Tommie Robinson’s return may have righted the biggest wrong of two years ago. Can he take USC’s talented running backs to the next level?
Now that USC’s 2016 coaching staff is nearing completion, it’s time to evaluate each hire from the quality of the coach to the context of the appointment.
This is the fourth in a series diving deeper into the decision-making behind and the consequences of each hire.
Here’s a look at how Robinson’s hiring grades out:
Tommie Robinson | Running Backs / Run Game Coordinator
Replacing: Johnny NansenPros: Buck Allen, 30 years experienceCons: Re-hire
USC’s run game became the focal point of the Trojan offense under Clay Helton in 2015, so deciding on a running backs coach was key. Johnny Nansen did a fine job in 2014 and 2015, but the opportunity to bring back Robinson could not be passed up, especially given Nansen’s versatility to coach in practically any spot.
The last time Robinson was hired by USC he was also replacing a running backs coach who had been fairly successful leading the Trojans’ rushing attack. And last time he arrived, he took that ground game and brought it up a notch.
This time the task will be the same. As an added bonus, just like last time there are some talented pieces for Robinson to work with in the form of Ronald Jones II and veteran Justin Davis, along with all-purpose weapon Dominic Davis and tough-running Aca’Cedric Ware.
Sep 26, 2015; Tempe, AZ, USA; Southern California Trojans running back Justin Davis (22) against the Arizona State Sun Devils at Sun Devil Stadium. Mandatory Credit: Mark J. Rebilas-USA TODAY Sports
The question is whether or not Robinson can take two 900-yard rushers and make them 1,000-yard backs? Can he take single-digit touchdown players and make them double-digit scorers?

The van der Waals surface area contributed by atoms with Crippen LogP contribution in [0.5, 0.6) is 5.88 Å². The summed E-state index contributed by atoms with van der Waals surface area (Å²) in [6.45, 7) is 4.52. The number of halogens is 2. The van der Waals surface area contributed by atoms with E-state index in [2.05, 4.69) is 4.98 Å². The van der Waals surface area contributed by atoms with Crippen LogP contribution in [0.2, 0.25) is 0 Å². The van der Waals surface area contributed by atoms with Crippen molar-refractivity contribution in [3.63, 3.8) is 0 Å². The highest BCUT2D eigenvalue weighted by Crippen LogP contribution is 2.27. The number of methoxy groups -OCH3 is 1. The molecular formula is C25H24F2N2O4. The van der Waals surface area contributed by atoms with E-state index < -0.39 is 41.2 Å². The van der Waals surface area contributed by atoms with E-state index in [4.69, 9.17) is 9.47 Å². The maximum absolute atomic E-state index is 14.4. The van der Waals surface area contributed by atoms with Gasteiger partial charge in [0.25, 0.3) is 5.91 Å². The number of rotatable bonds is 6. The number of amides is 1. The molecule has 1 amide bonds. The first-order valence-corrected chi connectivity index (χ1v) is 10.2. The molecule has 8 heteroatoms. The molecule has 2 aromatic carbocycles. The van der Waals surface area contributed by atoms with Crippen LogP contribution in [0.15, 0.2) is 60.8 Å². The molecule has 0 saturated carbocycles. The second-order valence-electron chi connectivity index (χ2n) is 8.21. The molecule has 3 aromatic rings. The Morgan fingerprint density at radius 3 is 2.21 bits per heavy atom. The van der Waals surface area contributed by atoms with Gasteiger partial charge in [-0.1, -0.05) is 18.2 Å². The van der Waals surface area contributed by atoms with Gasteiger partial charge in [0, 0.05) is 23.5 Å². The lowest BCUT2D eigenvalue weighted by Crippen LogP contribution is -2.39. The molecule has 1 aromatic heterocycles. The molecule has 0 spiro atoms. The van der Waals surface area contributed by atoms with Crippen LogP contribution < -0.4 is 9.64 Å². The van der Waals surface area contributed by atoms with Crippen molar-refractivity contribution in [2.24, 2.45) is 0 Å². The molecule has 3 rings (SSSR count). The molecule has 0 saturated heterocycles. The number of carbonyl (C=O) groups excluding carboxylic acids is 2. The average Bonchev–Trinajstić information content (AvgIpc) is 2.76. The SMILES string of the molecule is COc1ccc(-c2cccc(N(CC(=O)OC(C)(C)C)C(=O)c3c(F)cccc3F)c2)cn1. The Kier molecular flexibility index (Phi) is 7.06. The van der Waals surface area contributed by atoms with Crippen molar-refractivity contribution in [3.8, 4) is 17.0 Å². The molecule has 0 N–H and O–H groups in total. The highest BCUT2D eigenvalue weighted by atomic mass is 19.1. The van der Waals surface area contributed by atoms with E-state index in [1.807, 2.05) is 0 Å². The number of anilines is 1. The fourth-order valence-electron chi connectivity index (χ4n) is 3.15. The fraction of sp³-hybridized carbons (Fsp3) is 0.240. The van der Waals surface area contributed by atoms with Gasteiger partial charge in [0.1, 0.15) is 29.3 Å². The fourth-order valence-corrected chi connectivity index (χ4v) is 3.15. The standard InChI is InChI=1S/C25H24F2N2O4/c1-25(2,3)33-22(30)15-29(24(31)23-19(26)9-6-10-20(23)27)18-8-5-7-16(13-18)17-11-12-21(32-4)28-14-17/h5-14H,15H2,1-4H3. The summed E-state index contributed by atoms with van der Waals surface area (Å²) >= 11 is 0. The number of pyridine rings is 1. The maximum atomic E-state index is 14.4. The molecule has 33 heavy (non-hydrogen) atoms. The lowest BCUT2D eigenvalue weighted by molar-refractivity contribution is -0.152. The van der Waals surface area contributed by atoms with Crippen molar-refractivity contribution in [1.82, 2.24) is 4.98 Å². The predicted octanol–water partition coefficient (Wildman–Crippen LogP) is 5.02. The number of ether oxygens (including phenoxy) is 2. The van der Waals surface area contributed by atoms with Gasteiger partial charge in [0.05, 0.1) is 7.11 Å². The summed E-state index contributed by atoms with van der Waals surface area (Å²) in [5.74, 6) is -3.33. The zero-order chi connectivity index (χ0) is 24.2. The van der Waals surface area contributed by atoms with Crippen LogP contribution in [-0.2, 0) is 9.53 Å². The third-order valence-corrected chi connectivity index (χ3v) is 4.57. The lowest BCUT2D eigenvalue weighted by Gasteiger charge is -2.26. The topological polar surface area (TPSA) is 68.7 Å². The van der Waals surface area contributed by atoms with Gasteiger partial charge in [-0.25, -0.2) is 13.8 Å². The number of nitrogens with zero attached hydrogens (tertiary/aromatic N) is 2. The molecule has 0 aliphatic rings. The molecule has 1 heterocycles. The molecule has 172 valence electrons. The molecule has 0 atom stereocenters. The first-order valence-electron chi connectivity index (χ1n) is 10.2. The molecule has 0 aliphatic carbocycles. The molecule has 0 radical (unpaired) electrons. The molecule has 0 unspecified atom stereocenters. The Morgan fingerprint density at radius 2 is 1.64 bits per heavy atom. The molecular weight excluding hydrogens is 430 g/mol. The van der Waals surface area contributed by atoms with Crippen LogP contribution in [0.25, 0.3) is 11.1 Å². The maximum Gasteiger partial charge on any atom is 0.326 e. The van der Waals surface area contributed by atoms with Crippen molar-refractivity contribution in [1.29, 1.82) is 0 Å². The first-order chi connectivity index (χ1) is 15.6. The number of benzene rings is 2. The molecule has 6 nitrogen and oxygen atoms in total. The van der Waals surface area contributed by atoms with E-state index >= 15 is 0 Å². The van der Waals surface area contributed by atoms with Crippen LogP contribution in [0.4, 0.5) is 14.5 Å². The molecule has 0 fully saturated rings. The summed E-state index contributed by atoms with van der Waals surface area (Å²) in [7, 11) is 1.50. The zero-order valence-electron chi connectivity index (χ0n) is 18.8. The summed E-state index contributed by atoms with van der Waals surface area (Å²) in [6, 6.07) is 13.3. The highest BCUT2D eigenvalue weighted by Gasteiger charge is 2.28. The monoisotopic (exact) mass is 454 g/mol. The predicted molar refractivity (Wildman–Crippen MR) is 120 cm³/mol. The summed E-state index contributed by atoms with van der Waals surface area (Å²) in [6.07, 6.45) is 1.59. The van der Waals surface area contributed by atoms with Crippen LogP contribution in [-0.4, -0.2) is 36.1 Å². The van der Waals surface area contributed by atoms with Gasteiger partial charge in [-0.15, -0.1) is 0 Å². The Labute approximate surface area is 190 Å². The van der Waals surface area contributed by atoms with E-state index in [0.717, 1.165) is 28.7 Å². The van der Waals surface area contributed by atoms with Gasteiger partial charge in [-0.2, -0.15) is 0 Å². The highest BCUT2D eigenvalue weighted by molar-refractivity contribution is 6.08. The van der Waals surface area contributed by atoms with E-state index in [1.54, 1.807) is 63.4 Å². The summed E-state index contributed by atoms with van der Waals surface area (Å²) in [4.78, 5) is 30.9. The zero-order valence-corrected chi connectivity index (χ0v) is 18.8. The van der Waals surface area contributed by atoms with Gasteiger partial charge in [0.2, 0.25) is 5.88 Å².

The evidence suggests he can.
In 2013, injuries sidelined Silas Redd, Tre Madden and Justin Davis for large chunks of the year, but those rushers averaged 4.6, 5.1 and 6.8 yards per carry respectively. Madden, who was the featured back through the first half of the season was on pace for 1,400 yards. His replacement, Buck Allen, emerged as the team MVP in the absence of his injured teammates amassing 1,026 all-purpose yards and 15 touchdowns in six games of full-action. Projected out across a full season he too would have been on pace for more than 1,400 yards.
At Texas, the Longhorns were 101st in the nation during his first season, but improved to 17th in 2015.
The best argument against hiring Robinson is concern over the insular nature of USC’s coaching staff as a whole. Along with Helton, Tee Martin, John Baxter and Clancy Pendergast, Robinson’s hiring means there will be five former Lane Kiffin assistants on staff at USC in 2016.
Having said that, of those five Robinson stands out as a coach who perhaps should not have been let go in the first place.
Grade: A. Despite a rash of injuries, Robinson got the best out of every combination of running backs he coached at USC in 2013. Re-hire or no, the track record is strong.
- Tee Martin, Offensive Coordinator
- Neil Callaway, Offensive Line
- Tyson Helton, Quarterbacks
- John Baxter, Special Teams Coordinator
- Clancy Pendergast, Defensive Coordinator
- Ronnie Bradford, Defensive Backs
What say you Trojan fans? How do you grade USC’s hiring of Tommie Robinson as running backs coach and run game coordinator? Vote in the poll and sound off in the comments below.
How would you grade the Tommie Robinson hire?